Congress is going to be busy with many items during its brief lame duck session. But while they decide whether to continue expensive tax breaks for the wealthiest Americans they must also determine the fate of some far less costly policies that are crucial for the well-being of our nation’s children—Child Nutrition, Child Support, and the TANF Emergency Fund, which provides subsidized job opportunities for low-income parents.
Here’s the price comparison between the children’s programs and the tax cuts using one-year extensions for the child support and TANF programs that would help families get through these difficult economic times.
Extensions of the Bush tax cuts vs. extensions of legislation to help children*
|Bonus tax cuts for the wealthiest Americans||Children’s legislation|
|$830 billion over 10 years||
Child Nutrition—$4.5 billion over 10 years
Child Support Enforcement—$669 million (one-year extension)
TANF Emergency Fund—$2.5 billion (one-year extension)
Congress is poised to make a critical statement about our national priorities. The children’s legislation spending represents less than 1 percent of the bonus tax cuts for the wealthy. Will some members continue to argue that we can afford expensive bonus tax cuts for the wealthy while on the other side of their mouths say that the nation can’t afford the comparatively token sums for critical programs benefiting children?
These programs are still responsive to great needs. The Great Recession continues to affect many children as well as their parents. Poverty rates are at 20.7 percent and children are being hurt by adults experiencing unemployment and underemployment and governments making cuts to education and food. The children are at critical stages of development and failing to address their needs now will cause lifelong harm.
It would appear the nation really doesn’t have a choice. It must act on Child Nutrition, Child Support, and the TANF Emergency Fund.
Congress has been retooling the Child Nutrition Act to better address childhood hunger and obesity. The Department of Agriculture released new data on Monday indicating that 10.6 percent of households with children had food-insecure children during some part of 2009. This number reflects an ongoing crisis but is also a testament to the effectiveness of government policies and investments. Food insecurity among children actually dropped in 2009 even as unemployment and child poverty continued to rise. As for obesity, nearly one in three children are overweight or obese with an even higher rate among low-income children. This is more than a problem—it’s an epidemic.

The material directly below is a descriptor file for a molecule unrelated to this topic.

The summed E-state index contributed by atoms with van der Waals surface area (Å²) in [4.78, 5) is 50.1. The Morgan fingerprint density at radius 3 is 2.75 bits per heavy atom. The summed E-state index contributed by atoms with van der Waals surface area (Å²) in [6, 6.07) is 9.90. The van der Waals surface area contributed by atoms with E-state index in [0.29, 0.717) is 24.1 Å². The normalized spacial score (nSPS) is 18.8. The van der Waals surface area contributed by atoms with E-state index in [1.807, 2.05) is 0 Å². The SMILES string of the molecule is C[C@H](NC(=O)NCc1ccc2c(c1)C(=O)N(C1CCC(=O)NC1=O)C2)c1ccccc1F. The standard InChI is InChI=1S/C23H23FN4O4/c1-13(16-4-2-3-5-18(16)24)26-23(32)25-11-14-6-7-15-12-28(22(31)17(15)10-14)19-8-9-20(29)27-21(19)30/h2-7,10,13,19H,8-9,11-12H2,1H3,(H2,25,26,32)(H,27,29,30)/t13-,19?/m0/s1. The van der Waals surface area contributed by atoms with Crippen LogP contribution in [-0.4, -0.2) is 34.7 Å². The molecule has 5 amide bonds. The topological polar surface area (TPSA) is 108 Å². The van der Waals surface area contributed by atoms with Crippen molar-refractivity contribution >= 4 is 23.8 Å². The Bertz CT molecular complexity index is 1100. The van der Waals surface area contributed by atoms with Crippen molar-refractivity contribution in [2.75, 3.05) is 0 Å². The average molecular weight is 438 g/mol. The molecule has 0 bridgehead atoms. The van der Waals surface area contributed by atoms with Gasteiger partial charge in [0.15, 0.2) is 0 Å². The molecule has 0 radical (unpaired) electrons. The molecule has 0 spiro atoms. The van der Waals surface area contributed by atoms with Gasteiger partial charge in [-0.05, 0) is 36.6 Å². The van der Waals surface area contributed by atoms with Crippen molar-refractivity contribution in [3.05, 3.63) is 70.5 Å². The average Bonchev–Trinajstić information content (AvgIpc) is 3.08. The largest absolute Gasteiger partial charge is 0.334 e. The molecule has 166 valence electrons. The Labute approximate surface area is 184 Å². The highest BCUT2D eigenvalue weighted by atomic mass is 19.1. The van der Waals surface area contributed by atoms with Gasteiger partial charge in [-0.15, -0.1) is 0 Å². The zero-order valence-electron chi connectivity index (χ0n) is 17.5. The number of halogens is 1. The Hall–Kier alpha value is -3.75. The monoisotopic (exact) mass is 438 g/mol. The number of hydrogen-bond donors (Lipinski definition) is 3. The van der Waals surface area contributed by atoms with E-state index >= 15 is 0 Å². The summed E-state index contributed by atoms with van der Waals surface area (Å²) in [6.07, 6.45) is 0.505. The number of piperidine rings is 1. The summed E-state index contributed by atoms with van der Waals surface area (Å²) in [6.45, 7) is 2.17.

The legislation would greatly benefit children by expanding access to schools meals, encouraging antihunger innovations in states, and helping to provide healthier eating options in schools. These changes are also cost-effective given the estimated $28 billion childhood hunger cost the nation each year and the $14.1 billion per year figure associated with obesity.
Child Support Enforcement
The Child Support Enforcement program reaches one in four American children and distributes $24.3 billion each year through its collections from noncustodial parents who are largely fathers. It serves families of varying income levels. Agencies help families establish child support orders, collect and distribute payments, and enforce delinquent orders. For the nation’s most vulnerable children these dollars can be vital. They lift 1 million people out of poverty each year.
During the Bush administration the funding for child support was slashed but the Recovery Act restored it in 2009. The restored funds expired in September resulting in an estimated $2 billion per year decrease in collections on behalf of single-parent families. Congress should renew the funds for at least one more year.
TANF Emergency Fund
The Republican Study Committee claims the TANF Emergency Fund discourages people from working but in reality it gets people back to work. Over the last two years it created nearly 250,000 subsidized jobs. These employer subsidies target adults with children and they have greatly benefited small businesses. Parents are able to work so that they can provide their children with shelter, food, and other necessities. The parents also can reduce their reliance on public assistance and gain valuable work experience that can be of use in future job searches.
Congress allowed the funding for the program to expire at the end of September but now has the opportunity to renew its funding.
The right priorities
These children’s issues should take priority during the lame duck session even as other issues such as tax cuts for the wealthy continue to be debated. Legislators from both sides of the aisle can certainly agree that we should make sure children have enough healthy foods to eat, that their parents are able financially provide for them, and that parents who don’t have jobs can get back to work.
Joy Moses is a Senior Policy Analyst with the Poverty and Prosperity program at American Progress.
*$4.5 billion is the figure attached to legislation passed by the Senate. The House bill would spend $8 billion over 10 years.
Sources for chart: Michael Ettlinger, “The Wealthy Don’t Need Bonus Tax Cuts” (Washington: Center for American Progress, 2010); U.S. Department of Health and Human Services, Fiscal Year 2011 Budget in Brief (2010); and Mike Lillis, “House Panel Approves Sweeping Expansion of Child Nutrition Programs,” The Hill, July 15, 2010.